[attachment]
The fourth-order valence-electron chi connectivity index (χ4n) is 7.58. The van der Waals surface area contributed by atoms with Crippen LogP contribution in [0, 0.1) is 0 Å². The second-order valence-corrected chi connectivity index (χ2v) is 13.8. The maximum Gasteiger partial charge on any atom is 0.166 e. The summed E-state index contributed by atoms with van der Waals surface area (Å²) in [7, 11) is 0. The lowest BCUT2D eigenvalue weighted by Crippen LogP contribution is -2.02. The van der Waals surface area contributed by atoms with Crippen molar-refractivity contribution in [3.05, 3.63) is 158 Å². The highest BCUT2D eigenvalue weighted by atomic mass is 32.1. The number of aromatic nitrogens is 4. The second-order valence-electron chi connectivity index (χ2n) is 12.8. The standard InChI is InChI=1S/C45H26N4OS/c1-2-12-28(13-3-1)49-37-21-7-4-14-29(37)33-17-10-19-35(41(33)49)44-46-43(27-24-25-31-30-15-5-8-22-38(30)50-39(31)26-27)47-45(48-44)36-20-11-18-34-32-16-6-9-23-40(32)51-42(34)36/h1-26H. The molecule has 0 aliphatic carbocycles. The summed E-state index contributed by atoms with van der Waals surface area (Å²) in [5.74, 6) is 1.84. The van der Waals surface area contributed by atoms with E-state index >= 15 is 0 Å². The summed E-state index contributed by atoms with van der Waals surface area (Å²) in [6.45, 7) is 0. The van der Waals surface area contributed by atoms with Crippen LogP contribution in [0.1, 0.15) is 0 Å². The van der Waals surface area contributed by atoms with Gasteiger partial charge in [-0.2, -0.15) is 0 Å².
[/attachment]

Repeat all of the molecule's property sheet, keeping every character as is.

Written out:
The fourth-order valence-electron chi connectivity index (χ4n) is 7.58. The van der Waals surface area contributed by atoms with Crippen LogP contribution in [0, 0.1) is 0 Å². The second-order valence-corrected chi connectivity index (χ2v) is 13.8. The maximum Gasteiger partial charge on any atom is 0.166 e. The summed E-state index contributed by atoms with van der Waals surface area (Å²) in [7, 11) is 0. The lowest BCUT2D eigenvalue weighted by Crippen LogP contribution is -2.02. The van der Waals surface area contributed by atoms with Crippen molar-refractivity contribution in [3.05, 3.63) is 158 Å². The highest BCUT2D eigenvalue weighted by atomic mass is 32.1. The number of aromatic nitrogens is 4. The second-order valence-electron chi connectivity index (χ2n) is 12.8. The standard InChI is InChI=1S/C45H26N4OS/c1-2-12-28(13-3-1)49-37-21-7-4-14-29(37)33-17-10-19-35(41(33)49)44-46-43(27-24-25-31-30-15-5-8-22-38(30)50-39(31)26-27)47-45(48-44)36-20-11-18-34-32-16-6-9-23-40(32)51-42(34)36/h1-26H. The molecule has 0 aliphatic carbocycles. The summed E-state index contributed by atoms with van der Waals surface area (Å²) in [5.74, 6) is 1.84. The van der Waals surface area contributed by atoms with E-state index >= 15 is 0 Å². The summed E-state index contributed by atoms with van der Waals surface area (Å²) in [6.45, 7) is 0. The van der Waals surface area contributed by atoms with Crippen LogP contribution in [0.1, 0.15) is 0 Å². The van der Waals surface area contributed by atoms with Gasteiger partial charge in [-0.2, -0.15) is 0 Å².